How to Raise a Group’s IQ

The smartest groups are composed of people who are good at reading one another's social cues

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What makes a group intelligent? That is: What enables a team of people to effectively solve problems and produce solutions? You might think a group’s IQ would be simply the average intelligence of the group’s members, or perhaps the intelligence of the team’s smartest participant. But researchers who study groups have found that this isn’t so.

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Rather, a group’s intelligence emerges from the interactions that go on within the group. A team’s intelligence can be measured, and like an individual’s IQ score, it can accurately predict the team’s performance on a wide variety of tasks. And just as an individual’s intelligence is malleable and expandable, a group’s intelligence can also be increased. Here are five suggestions on how to guide the development of smart teams:

1. Choose team members carefully. The smartest groups are composed of people who are good at reading one another’s social cues, according to a study led by Carnegie Mellon University professor Anita Williams Woolley and published in the journal Science. (Woolley and her collaborators also found that groups that included a greater number of women were more intelligent, but the researchers think this is because women tend to be more socially sensitive than men.)

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2. Talk about the “how.” Many members of teams don’t like to spend time talking about “process,” preferring to get right down to work — but Woolley notes that groups who take the time to discuss how they will work together are ultimately more efficient and effective.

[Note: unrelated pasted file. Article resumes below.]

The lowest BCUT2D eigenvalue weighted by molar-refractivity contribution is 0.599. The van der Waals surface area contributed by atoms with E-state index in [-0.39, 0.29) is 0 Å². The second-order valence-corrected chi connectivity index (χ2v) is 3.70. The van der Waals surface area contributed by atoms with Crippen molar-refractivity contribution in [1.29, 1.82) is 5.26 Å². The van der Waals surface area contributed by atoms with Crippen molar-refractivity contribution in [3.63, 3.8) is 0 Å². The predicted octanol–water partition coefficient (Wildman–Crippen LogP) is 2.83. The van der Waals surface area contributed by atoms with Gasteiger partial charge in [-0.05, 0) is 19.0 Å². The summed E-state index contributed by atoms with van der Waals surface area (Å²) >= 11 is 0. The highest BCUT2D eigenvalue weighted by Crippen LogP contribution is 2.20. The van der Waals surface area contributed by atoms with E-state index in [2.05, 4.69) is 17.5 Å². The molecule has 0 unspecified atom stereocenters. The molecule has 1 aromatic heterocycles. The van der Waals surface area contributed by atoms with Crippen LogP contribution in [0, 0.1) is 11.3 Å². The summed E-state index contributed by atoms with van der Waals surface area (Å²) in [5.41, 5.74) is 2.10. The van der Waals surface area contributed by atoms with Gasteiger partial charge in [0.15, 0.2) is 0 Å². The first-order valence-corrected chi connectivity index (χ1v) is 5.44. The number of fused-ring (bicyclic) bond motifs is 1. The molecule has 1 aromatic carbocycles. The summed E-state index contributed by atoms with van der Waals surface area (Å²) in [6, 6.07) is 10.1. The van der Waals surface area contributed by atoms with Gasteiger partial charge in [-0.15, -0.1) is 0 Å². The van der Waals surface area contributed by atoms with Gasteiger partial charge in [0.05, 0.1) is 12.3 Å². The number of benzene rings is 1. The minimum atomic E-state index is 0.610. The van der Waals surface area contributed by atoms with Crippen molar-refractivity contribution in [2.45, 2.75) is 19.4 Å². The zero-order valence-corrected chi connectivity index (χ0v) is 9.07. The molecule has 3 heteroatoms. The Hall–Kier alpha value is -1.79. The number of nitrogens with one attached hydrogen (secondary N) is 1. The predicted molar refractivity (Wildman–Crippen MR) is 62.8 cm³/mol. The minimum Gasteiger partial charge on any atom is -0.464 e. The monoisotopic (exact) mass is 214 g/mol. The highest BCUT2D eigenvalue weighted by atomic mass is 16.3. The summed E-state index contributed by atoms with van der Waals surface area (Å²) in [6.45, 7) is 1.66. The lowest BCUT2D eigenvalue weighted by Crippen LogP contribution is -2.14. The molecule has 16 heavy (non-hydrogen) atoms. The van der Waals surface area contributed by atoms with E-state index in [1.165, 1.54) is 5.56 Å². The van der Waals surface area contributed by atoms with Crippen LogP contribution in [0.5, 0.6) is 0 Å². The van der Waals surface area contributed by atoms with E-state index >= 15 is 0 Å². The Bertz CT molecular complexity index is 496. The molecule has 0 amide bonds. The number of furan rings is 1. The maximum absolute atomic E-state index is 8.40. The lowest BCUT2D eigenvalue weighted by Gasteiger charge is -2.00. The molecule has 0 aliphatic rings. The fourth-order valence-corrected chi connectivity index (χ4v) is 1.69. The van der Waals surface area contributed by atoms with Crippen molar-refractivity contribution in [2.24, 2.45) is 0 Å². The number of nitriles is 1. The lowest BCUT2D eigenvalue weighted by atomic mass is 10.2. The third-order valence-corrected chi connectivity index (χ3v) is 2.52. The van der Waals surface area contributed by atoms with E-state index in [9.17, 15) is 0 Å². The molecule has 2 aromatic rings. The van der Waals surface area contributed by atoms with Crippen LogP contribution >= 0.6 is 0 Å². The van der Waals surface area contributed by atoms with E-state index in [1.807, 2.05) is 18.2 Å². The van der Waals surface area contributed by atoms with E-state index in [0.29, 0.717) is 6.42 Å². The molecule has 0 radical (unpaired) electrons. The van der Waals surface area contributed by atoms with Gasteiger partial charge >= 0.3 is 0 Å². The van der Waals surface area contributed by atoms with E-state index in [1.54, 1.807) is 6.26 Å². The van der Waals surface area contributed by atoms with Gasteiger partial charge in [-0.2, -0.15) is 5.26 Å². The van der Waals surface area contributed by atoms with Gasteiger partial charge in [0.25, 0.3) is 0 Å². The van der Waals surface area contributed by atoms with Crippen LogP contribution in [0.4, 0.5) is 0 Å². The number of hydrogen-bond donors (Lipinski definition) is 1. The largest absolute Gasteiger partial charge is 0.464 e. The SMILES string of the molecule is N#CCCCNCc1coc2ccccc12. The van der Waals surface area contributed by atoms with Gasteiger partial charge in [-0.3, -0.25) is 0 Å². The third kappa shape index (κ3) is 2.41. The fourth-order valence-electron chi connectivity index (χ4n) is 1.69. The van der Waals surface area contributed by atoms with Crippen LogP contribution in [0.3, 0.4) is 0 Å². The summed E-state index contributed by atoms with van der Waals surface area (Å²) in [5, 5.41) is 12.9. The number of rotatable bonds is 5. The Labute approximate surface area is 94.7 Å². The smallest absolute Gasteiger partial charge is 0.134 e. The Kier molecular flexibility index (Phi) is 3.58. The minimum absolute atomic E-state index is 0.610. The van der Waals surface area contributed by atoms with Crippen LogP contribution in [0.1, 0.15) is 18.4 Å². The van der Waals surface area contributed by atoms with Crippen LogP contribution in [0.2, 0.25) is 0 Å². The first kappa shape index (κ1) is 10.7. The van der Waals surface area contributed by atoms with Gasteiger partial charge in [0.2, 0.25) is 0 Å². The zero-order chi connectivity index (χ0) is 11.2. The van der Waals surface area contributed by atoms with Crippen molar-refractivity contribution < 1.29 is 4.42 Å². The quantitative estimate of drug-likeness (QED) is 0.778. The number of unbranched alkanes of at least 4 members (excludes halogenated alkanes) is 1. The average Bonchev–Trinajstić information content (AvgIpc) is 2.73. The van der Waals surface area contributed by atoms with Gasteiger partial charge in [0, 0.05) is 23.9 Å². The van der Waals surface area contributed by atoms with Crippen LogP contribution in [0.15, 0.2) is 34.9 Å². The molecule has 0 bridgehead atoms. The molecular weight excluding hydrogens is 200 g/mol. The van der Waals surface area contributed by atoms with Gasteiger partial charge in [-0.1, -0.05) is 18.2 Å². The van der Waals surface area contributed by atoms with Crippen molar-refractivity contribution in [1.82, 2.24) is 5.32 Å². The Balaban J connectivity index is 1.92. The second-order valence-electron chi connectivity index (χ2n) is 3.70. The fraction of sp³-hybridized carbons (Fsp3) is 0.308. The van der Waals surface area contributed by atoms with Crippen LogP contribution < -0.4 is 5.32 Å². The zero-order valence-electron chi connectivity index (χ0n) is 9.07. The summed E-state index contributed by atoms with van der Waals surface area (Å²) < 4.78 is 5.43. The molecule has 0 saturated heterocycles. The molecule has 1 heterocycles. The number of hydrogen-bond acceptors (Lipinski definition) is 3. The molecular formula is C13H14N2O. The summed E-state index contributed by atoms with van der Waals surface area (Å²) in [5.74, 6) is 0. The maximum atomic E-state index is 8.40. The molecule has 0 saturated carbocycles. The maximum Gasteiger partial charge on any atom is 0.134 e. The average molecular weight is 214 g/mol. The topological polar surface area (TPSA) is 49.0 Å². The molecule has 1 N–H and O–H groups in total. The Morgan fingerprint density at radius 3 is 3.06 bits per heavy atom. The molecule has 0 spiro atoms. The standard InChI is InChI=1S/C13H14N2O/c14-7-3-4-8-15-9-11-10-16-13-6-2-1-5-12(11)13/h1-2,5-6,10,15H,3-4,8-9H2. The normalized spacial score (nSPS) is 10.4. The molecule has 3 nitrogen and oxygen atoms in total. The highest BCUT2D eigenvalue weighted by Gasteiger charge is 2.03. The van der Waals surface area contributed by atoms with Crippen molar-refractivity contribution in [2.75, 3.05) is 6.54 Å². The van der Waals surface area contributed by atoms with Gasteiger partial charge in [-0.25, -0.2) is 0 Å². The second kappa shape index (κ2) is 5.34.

3. Share the floor. On the most intelligent teams, found Woolley et al., members take turns speaking. Participants who dominate the discussion or who hang back and don’t say much bring down the intelligence of the group. Alex “Sandy” Pentland, an MIT professor who studies group dynamics, has found that in smart teams, members connect directly with one another — not just with the team leader — and they’re constantly engaging in “back channel” or side conversations that supplement the main discussion.

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4. Foster informal social connections among members. The smartest teams spend a lot of time communicating outside of formal meetings, says Pentland. He tells of a call center where team members’ coffee breaks were staggered across the workday. Changing the schedule so that all members had a coffee break at the same time led them to do their work more efficiently and feel more satisfied with their jobs.

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5. Be open to external influences. In the most successful groups, Pentland discovered, team members regularly take off on their own to explore and discover. They then bring that information back to the group, invigorating the group’s work with fresh insights from the world outside the conference room.

This article is from the Brilliant Report, a weekly newsletter written by Annie Murphy Paul.

10 comments
SteveKruckheimmer
SteveKruckheimmer

Actually, the best ideas emerge from individuals, not groups.

RickFromTexas
RickFromTexas

I know how to raise the IQ of the United States, just deport all the republicans.

SarahLaMerePedersen
SarahLaMerePedersen

@anniemurphypaul @sianbeilock Hi Ms. Paul- where did you get the research from in this piece? I'd like to use it for some of my graduate school work.